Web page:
Here’s the big secret:  It’s about writing in scene, and not telling the reader things so that they know what your story is going to be about.

That’s all there is to it.

But saying that means nothing unless you see what I mean: much like your story – it needs to seen, not told to your reader.

Some novices write their first drafts and feel pretty good about them, and then some feedback comes in suggesting they tightening the writing. And  so the novice asks questions, and rightfully, about what they thought was stuff put in for all the right reasons: to inform the reader. Read the rest of this entry »

Room with writing chair

A Space to Write

Aside from this very important link: Claiming One, a Collection of Short Storieshttps://ejrunyon.wordpress.com/2012/09/09/heres-to-telling-tales/

here, below, is a list of my blog post links that, I hope, any new writer can use to think a bit harder, or write a bit cleaner when looking at their own work. I’m all about novices and sharing the craft of finding ways to write expressive, well-built, literary stories.

Currently I have blog stats that have tracked visits from 39 41 various countries around the globe.  In addition, I thank you, my newest readers from Hungary, Switzerland, Albania, Turkey, Greece, Spain, United Arab Emirates, Mexico, and Indonesia, Denmark and Singapore too! If you haven’t been there yet, try my Bridge To Story website: 52 free lessons.  Check it out and spread the word.

For the fiction reader, rather than novice writer, I’m at Amazon: UK, US, AU, CA, Italy, DE, FR, India, B&N, and other places too. And I’d appreciate any reviews you’d like to post.

In the meantime here’s a handful of links to some of my past blog posts that might be just the writing advice you’re looking for:

I Dreamt of Someone I Once Loved, February 1, 2012 https://ejrunyon.wordpress.com/2012/02/01/i-dreamt-of-someone-i-once-loved/

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Storytelling At Its Best, May 17, 2012

https://ejrunyon.wordpress.com/2012/05/17/storytelling-at-its-best/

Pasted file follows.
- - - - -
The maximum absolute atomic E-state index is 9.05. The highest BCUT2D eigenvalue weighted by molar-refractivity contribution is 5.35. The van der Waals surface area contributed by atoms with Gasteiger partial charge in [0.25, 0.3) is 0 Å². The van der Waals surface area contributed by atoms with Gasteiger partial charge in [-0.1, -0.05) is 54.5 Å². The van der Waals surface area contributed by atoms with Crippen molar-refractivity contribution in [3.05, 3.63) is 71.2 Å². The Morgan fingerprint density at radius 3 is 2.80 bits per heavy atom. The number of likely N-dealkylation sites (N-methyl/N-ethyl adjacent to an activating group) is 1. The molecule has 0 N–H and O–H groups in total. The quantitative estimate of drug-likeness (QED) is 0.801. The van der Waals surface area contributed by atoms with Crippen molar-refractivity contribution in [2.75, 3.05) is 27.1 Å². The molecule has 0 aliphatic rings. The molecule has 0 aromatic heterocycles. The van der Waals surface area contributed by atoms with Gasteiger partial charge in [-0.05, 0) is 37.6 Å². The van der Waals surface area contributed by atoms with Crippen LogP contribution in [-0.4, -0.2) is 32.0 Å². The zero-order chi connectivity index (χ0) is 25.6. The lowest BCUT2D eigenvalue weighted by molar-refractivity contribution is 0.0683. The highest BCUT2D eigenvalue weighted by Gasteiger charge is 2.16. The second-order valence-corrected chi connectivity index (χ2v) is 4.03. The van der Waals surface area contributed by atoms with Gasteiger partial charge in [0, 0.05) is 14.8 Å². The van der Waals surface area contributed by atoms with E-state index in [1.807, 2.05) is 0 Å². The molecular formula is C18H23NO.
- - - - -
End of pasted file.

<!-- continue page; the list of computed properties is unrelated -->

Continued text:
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The Post-CampNano Word Diet, June 8, 2012

https://ejrunyon.wordpress.com/2012/06/08/the-post-campnano-word-diet/

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Getting Physical with Action Scenes, June 10, 2012

https://ejrunyon.wordpress.com/2012/06/10/getting-physical-with-action-scenes/

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Motivation over Movements, July 21, 2012

https://ejrunyon.wordpress.com/2012/07/21/motivation-over-movements/

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The Visceral, Physical and Visual, July 23, 2012

https://ejrunyon.wordpress.com/2012/07/23/the-visceral-physical-and-visual/

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Waiting for Writing, plus a Challenge, July 27, 2012

https://ejrunyon.wordpress.com/2012/07/27/waiting-for-writing-plus-a-challenge/

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Better Than What I Write Now, July 31, 2012

https://ejrunyon.wordpress.com/2012/07/31/better-than-what-i-write-now/

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Writing What You Know vs. Using What You Know in Your Writing, September 2, 2012

https://ejrunyon.wordpress.com/2012/09/02/writing-what-you-know-vs-using-what-you-know-in-your-writing/

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Here’s to being deadly serious in our writing.

Please, comment on any of these topics.

 

 

 

 

 

 

 

 

 

Some novices begin Nano writing with worlds of their own, some like to dabble in fan-fiction.

In either case, when it comes time to edit, there’s often a denseness to their writing. A bit too many words than are really needed for conveying scenes, especially when it comes to writing action.

Now for Camp NaNo, the more words the merrier. But we’re not always going to be doing a NaNo event.

Any tense situation, emotional, or physical can use words to their best advantage by cutting a lot of them out of a first draft.  Read the rest of this entry »